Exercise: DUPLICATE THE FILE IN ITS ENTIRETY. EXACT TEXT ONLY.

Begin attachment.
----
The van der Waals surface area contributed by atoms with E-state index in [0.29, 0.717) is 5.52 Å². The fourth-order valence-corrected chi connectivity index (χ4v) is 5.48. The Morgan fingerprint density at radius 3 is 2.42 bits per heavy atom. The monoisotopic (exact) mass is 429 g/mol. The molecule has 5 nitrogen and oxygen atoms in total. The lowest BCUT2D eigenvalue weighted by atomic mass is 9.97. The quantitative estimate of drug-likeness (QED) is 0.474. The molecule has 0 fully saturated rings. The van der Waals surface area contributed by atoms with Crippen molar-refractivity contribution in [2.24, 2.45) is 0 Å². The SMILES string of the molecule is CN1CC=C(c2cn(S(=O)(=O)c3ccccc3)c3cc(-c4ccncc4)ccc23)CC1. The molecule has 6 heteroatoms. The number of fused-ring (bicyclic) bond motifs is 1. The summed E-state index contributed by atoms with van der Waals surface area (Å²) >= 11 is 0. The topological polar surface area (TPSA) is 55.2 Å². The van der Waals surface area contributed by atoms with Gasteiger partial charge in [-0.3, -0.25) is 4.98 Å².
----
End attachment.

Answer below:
The van der Waals surface area contributed by atoms with E-state index in [0.29, 0.717) is 5.52 Å². The fourth-order valence-corrected chi connectivity index (χ4v) is 5.48. The Morgan fingerprint density at radius 3 is 2.42 bits per heavy atom. The monoisotopic (exact) mass is 429 g/mol. The molecule has 5 nitrogen and oxygen atoms in total. The lowest BCUT2D eigenvalue weighted by atomic mass is 9.97. The quantitative estimate of drug-likeness (QED) is 0.474. The molecule has 0 fully saturated rings. The van der Waals surface area contributed by atoms with Crippen molar-refractivity contribution in [2.24, 2.45) is 0 Å². The SMILES string of the molecule is CN1CC=C(c2cn(S(=O)(=O)c3ccccc3)c3cc(-c4ccncc4)ccc23)CC1. The molecule has 6 heteroatoms. The number of fused-ring (bicyclic) bond motifs is 1. The summed E-state index contributed by atoms with van der Waals surface area (Å²) >= 11 is 0. The topological polar surface area (TPSA) is 55.2 Å². The van der Waals surface area contributed by atoms with Gasteiger partial charge in [-0.3, -0.25) is 4.98 Å².